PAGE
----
Writing about social work in New Zealand

It’s a sign of the health of our profession that it is engaged in research on its own practice and on the diverse problems faced by our service users and communities. While it might seem that research and publication of results is the sole job of academics from schools of social work , in fact a great deal of research is carried out by practitioners engaged in MSW and occasionally PhD research. A smaller contribution is made by practitioners in the field doing small scale projects within their busy jobs, but such projects are rarely disseminated beyond their own workplace.
In my study of continuing professional education in New Zealand, the social workers I interviewed were very aware of the significant of research-informed practice for social work. While New Zealand social workers were positive about the ideals of social work research, their enthusiasm was tempered by issues of confidence, practical considerations and financial constraints. Social workers believed that research was vital to ensure respect for the profession in contestable spaces, especially for practitioners in the health sector. You can read an article about the research (free) here There are many challenges to be faced in terms of growing a very healthy research culture in New Zealand social work. One is to persuade more MSW graduates to publish from their thesis. I’m clear that this is an ethical responsibility not an option. Many people helped with your research projects, whether you conducted a survey or carried out interviews. They gave their time and ideas to you and there is an ethical and professional obligation for you to report your findings, so we can grow that pool of local knowledge. I encourage you to get that thesis off the shelf and write an article. Writing about your research supports our local journal and ensures that not all findings of local research are invisible or hidden behind “pay walls”, where the article can’t be accessed free by practitioners. There are some legal ways around this latter problem and I have set up a blog to encourage social work researchers to make their work available. I’ve also been exploring ideas about using social media to develop ideas, disseminate research and stimulate more intellectual debate about social work. My Research in New Zealand blog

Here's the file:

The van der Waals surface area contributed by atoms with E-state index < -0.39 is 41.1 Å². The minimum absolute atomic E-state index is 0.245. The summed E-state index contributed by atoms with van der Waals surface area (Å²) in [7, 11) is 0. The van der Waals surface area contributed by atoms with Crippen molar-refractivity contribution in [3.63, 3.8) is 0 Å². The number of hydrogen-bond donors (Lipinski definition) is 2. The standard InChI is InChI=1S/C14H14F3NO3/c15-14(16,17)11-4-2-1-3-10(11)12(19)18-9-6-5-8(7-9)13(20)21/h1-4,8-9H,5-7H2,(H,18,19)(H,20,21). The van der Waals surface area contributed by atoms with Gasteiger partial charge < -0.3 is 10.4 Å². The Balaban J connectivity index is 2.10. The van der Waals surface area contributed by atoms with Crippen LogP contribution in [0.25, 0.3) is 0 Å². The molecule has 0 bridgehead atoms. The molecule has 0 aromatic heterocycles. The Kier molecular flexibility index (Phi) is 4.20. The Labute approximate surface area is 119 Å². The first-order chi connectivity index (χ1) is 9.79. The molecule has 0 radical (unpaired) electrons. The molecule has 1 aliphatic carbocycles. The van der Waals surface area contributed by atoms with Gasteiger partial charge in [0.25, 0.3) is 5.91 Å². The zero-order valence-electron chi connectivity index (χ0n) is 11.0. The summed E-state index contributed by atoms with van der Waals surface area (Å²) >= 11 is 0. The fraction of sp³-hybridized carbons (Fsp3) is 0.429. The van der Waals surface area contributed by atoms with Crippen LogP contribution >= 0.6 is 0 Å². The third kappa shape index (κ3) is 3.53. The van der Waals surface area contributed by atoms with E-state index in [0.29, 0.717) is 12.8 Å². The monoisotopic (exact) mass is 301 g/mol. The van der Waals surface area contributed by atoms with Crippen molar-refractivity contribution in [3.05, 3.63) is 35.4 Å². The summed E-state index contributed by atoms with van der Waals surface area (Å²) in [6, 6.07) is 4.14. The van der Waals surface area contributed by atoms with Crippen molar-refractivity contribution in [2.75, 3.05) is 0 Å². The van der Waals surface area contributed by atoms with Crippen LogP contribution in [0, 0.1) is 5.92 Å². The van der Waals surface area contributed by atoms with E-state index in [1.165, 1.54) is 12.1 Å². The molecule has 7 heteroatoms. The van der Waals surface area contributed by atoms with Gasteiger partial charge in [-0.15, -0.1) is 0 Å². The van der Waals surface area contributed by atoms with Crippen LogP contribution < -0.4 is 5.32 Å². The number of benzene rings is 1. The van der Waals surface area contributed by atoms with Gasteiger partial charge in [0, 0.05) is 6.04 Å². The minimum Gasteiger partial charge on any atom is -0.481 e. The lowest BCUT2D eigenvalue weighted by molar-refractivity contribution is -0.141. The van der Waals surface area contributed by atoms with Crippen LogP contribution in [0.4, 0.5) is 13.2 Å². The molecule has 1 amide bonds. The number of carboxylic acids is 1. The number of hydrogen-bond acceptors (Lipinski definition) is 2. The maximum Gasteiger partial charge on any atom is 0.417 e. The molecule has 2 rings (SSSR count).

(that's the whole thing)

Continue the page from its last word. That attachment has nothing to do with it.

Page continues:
Liz Beddoe @BeddoeE

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